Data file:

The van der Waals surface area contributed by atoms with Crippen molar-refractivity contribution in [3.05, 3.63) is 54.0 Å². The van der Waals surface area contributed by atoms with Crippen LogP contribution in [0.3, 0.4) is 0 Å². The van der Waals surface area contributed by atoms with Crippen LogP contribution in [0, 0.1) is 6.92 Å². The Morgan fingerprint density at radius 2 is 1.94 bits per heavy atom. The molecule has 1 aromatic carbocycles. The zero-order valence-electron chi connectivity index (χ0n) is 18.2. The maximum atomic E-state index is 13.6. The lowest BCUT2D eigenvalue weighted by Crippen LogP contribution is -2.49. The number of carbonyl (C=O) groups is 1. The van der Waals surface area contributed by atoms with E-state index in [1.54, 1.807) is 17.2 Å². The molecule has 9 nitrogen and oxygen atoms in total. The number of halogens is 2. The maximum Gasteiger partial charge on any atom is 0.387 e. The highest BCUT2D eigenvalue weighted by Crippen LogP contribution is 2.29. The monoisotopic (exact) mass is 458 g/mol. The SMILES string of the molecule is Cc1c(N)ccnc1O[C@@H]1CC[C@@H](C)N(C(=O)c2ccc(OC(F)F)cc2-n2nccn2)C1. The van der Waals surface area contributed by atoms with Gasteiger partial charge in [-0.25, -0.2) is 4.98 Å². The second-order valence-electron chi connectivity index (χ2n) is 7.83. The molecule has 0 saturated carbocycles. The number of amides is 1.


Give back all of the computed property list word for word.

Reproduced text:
The van der Waals surface area contributed by atoms with Crippen molar-refractivity contribution in [3.05, 3.63) is 54.0 Å². The van der Waals surface area contributed by atoms with Crippen LogP contribution in [0.3, 0.4) is 0 Å². The van der Waals surface area contributed by atoms with Crippen LogP contribution in [0, 0.1) is 6.92 Å². The Morgan fingerprint density at radius 2 is 1.94 bits per heavy atom. The molecule has 1 aromatic carbocycles. The zero-order valence-electron chi connectivity index (χ0n) is 18.2. The maximum atomic E-state index is 13.6. The lowest BCUT2D eigenvalue weighted by Crippen LogP contribution is -2.49. The number of carbonyl (C=O) groups is 1. The van der Waals surface area contributed by atoms with E-state index in [1.54, 1.807) is 17.2 Å². The molecule has 9 nitrogen and oxygen atoms in total. The number of halogens is 2. The maximum Gasteiger partial charge on any atom is 0.387 e. The highest BCUT2D eigenvalue weighted by Crippen LogP contribution is 2.29. The monoisotopic (exact) mass is 458 g/mol. The SMILES string of the molecule is Cc1c(N)ccnc1O[C@@H]1CC[C@@H](C)N(C(=O)c2ccc(OC(F)F)cc2-n2nccn2)C1. The van der Waals surface area contributed by atoms with Gasteiger partial charge in [-0.25, -0.2) is 4.98 Å². The second-order valence-electron chi connectivity index (χ2n) is 7.83. The molecule has 0 saturated carbocycles. The number of amides is 1.